HomeOpinionOpinionRemembering O R Tambo: A man after God’s heart — Tshego Motaung

Remembering O R Tambo: A man after God’s heart — Tshego Motaung

 

Oliver Reginald Tambo served as President of the ANC from 1967 to 1991. He would have turned 100 last Friday.

Last year in June, I travelled to Zambia with the Vuka Africa Foundation team and as part of our visit we paid a courtesy call the South African High Commissioner in Lusaka, Her Excellency SN Mji.

It was my first time in Zambia but having read so much about the liberation movement activities it felt like I had been there before. As anyone can guess, it would not be possible to be in Zambia and not hear anyone talk about Oliver Tambo.

The conversations about Tambo were brought to life even more by the fact that the High Commissioner was exiled to Zambia during the struggle and had close encounters with Tambo that transformed her life.

Tambo was not just the president of the ANC to her, but a father who was able to divert her zeal of fighting apartheid with guns towards education.

Among the things that came out in our conversation about Tambo was his faith in God. She recalled how he would always begin meetings in prayer and how his faith in God contributed to the quality of a leader he was. I have heard that he would have been ordained as a minister of the gospel had he not left the country.

I realised that somehow, in most writings about the man, his relationship with God was almost downplayed as something he did on the side. But I believe it was central to everything he did.

Tambo’s faith as a weapon
As we left, the High Commission I began to ponder on a number of things I had read about OR Tambo, and his contribution to South Africa and the rest of the continent.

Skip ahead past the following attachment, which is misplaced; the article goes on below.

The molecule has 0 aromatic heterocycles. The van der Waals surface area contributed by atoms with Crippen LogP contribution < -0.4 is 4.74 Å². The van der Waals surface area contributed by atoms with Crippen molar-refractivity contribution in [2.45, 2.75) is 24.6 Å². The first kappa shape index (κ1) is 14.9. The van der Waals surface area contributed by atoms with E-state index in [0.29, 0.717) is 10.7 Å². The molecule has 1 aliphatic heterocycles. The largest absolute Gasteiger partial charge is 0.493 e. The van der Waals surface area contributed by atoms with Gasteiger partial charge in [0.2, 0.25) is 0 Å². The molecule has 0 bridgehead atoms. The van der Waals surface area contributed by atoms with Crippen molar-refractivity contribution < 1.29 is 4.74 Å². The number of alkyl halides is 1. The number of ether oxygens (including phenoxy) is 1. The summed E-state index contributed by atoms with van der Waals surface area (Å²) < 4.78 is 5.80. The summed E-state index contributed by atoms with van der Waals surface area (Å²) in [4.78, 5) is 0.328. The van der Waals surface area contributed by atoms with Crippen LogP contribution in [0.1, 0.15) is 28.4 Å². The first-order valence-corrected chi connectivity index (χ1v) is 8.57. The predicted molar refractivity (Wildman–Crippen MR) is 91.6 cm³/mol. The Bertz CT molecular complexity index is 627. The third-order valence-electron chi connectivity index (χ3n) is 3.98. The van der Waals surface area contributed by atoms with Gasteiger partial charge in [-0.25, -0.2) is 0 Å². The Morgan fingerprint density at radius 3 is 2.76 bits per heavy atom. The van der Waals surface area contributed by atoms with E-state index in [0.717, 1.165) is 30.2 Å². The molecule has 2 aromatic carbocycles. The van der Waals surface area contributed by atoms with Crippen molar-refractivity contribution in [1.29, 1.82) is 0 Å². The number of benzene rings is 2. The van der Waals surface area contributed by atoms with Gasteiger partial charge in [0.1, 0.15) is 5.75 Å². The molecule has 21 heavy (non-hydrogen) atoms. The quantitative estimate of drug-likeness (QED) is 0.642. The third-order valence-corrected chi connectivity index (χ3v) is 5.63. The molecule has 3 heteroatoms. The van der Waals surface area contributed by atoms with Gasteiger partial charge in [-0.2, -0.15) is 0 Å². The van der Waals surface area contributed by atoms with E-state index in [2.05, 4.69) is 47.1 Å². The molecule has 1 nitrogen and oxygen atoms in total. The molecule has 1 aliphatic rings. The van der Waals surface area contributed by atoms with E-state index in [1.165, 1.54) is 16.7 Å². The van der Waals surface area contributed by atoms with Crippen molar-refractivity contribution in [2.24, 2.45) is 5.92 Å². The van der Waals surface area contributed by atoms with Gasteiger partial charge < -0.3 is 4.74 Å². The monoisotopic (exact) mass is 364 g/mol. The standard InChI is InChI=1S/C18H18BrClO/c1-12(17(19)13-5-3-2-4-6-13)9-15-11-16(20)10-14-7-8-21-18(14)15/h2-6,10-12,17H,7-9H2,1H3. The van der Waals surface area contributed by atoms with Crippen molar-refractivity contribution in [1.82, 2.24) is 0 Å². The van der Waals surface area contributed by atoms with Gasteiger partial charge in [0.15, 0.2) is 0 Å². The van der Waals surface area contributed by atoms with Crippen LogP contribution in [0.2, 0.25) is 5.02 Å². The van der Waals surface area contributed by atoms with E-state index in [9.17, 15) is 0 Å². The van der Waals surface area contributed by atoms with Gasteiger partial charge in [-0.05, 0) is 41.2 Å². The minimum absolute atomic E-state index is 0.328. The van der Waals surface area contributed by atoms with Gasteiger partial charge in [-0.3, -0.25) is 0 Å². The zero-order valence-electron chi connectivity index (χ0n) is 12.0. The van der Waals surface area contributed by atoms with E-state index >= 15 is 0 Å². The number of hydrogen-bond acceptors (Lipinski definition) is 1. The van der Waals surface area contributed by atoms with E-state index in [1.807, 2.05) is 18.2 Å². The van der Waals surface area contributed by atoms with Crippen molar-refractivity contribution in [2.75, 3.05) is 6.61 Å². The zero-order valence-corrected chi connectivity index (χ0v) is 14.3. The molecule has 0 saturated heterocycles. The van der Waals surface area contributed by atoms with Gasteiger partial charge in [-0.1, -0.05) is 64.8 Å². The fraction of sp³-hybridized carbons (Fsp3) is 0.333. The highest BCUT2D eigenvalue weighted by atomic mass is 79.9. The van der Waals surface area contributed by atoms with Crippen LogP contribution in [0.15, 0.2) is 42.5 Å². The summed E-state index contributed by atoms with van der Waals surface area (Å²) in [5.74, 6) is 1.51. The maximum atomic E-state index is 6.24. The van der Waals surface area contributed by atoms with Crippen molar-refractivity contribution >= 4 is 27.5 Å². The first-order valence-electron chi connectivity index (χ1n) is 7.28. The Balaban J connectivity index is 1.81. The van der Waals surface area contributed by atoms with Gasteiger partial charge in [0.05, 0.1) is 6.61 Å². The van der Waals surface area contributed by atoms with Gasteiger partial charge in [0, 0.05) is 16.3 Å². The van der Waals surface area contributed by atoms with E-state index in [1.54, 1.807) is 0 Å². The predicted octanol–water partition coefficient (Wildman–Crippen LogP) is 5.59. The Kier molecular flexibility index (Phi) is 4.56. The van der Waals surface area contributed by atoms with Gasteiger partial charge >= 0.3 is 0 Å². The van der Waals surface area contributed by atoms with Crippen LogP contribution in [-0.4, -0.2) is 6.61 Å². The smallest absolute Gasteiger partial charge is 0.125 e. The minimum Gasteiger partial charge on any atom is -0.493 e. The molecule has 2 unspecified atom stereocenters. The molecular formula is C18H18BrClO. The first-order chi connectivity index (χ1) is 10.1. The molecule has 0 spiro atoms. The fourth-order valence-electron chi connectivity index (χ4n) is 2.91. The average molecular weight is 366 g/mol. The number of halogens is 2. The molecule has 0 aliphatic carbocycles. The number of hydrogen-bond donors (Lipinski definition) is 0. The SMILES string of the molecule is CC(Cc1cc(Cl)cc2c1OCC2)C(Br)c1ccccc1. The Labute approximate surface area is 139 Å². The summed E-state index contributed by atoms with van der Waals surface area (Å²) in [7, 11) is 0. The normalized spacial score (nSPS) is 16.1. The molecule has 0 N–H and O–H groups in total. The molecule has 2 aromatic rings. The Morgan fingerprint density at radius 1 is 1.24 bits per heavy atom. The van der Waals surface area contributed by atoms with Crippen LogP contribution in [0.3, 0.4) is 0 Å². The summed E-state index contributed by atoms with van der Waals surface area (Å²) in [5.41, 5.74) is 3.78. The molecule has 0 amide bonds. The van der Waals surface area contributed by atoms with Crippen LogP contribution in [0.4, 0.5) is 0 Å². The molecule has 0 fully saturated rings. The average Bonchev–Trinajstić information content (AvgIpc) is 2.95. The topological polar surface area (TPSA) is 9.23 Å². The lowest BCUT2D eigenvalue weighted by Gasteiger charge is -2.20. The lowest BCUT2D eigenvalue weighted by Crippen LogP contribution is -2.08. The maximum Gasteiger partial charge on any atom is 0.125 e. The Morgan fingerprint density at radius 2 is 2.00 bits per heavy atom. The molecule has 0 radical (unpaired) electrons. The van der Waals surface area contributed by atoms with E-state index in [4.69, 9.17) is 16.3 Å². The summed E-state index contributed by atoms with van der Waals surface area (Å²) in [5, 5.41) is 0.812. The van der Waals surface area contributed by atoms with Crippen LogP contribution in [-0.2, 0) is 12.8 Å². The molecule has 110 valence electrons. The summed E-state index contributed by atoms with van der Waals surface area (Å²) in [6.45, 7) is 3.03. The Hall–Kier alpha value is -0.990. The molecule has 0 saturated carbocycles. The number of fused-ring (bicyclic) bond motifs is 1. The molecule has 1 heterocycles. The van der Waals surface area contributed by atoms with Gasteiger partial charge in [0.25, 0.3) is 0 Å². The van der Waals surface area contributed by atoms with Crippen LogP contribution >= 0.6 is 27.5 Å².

I realised that somehow, in most writings about the man, his relationship with God was almost downplayed as something he did on the side. But I believe it was central to everything he did.

My view was confirmed by a recent dialogue on PowerFM with Lindiwe Mabuza, South Africa’s High Commissioner to the UK, who described Tambo’s faith as a weapon that helped him to lead through those difficult years. She described him as a man who was in constant communication with God, because he prayed every day. She also mentioned that the entrance of his home in London had an inscription “Nomthandazo’” which meant his house was a “House of Prayer”.

As they say, until the lions learn to write their own history, the tale of the hunt will always glorify the hunter. In the same way, as long as the Christian community allows the story of South Africa’s liberation struggle to only be told by politicians, the glory will always be given to political strategies, tactics and ideologies, and not acknowledge the role of prayer and the Word of God.

I recently interviewed a former liberation struggle activist who was also a member of the Mkhontho we Sizwe, Apostle Marson Sharpley, on the subject politics and religion. He mentioned an interesting point, that Bible characters like Moses, were not necessarily spiritual leaders but rather political leaders.

This inspired me to quickly review the lives of some of these biblical characters, like Moses, Joshua, Gideon, David and even Queen Esther. It became clear they were national political leaders whose political agenda and ideology was inspired by what God had spoken concerning their nation.

This is the same way the ANC was formed. Leaders in the community — men of faith inspired by the word of God that revealed injustice — stood up for justice and righteousness. OR Tambo was the next generation of leaders in the ANC who sought justice in the nation inspired by the Word of God.

In the same way, as long as the Christian community allows the story of South Africa’s liberation struggle to only be told by politicians, the glory will always be given to political strategies, tactics and ideologies, and not acknowledge the role of prayer and the Word of God.

Where did it all go wrong?
When we look at the ANC today, one wonders where did it all go wrong? How could a project pioneered by men of faith be so removed from its roots of justice and righteousness? Is there hope for recovery?